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Indeed, most of the countries where racial abuse has been most rampant — Italy, the Netherlands, Eastern Europe — are countries where immigration is a central and deeply divisive issue.
"Players of color become all the more a lightning rod for controversy and hatred," Starn said.
This isn’t to say American sports fans — or Americans in general — can congratulate themselves on being enlightened.
Jason Collins is the only active openly gay male player in any of the four major American professional sports, and the veteran NBA center only came out last month. Brittney Griner has said her coach at Baylor encouraged her not to discuss her sexual orientation. San Francisco 49ers cornerback Chris Culliver said during Super Bowl week he wouldn’t welcome a gay player on his team, and homophobic language doesn’t yet have the charge of racial slurs.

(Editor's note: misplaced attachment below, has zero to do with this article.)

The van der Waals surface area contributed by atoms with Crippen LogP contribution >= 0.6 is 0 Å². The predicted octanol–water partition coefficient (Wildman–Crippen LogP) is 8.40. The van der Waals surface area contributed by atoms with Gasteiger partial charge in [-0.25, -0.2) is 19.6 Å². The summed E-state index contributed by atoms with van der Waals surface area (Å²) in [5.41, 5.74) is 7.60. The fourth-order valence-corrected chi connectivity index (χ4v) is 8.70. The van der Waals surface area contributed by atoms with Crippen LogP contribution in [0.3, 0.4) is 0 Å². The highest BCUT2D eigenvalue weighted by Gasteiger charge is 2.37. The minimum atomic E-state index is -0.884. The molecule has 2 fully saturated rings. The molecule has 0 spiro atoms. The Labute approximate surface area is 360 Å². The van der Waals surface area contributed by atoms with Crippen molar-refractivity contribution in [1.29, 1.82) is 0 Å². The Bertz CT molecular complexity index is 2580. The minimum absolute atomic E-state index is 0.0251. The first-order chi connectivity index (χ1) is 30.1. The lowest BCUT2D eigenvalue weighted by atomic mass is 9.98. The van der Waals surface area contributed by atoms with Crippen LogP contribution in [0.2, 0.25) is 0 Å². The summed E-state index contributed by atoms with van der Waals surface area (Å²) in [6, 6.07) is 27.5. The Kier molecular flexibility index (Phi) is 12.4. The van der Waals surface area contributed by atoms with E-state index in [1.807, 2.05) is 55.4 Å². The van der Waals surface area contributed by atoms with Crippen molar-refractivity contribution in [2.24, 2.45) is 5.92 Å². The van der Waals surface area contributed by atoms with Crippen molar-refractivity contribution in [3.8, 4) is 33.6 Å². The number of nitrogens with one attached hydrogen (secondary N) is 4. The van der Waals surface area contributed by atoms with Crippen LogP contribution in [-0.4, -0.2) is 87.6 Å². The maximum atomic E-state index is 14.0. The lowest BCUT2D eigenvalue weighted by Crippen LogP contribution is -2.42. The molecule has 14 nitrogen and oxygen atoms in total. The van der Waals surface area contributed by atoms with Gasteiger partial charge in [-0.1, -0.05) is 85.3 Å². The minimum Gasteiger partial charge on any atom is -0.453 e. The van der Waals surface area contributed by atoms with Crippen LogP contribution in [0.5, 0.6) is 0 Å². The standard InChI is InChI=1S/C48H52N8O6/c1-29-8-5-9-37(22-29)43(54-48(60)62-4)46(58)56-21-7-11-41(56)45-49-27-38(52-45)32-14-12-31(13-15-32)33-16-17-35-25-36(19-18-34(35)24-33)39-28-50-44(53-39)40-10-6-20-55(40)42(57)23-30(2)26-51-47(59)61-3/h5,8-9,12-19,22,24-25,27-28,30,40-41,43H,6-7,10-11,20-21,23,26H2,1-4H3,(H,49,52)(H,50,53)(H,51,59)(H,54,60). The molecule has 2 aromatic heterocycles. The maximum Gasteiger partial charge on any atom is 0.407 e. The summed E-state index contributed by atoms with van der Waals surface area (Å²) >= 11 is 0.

"We have not confronted the gender demons and the sexual orientation demons in our sports culture quite as up front as we have with race," Eckstein said.
And, Starn said, just because American fans aren’t shouting slurs does not make them better than people in Europe or elsewhere.
"There is a certain smugness among Americans around race and now, I would say, gay and lesbian issues," Starn said. "But these problems have not gone away. We still live in an America that’s racially divided by neighborhood and friendship and marriages. And we still live in an America where negative attitudes of gay and lesbians are pretty widespread.
"Just because you don’t hear racist chants is not a sign that America has achieved some nirvana of racial equality and tolerance."
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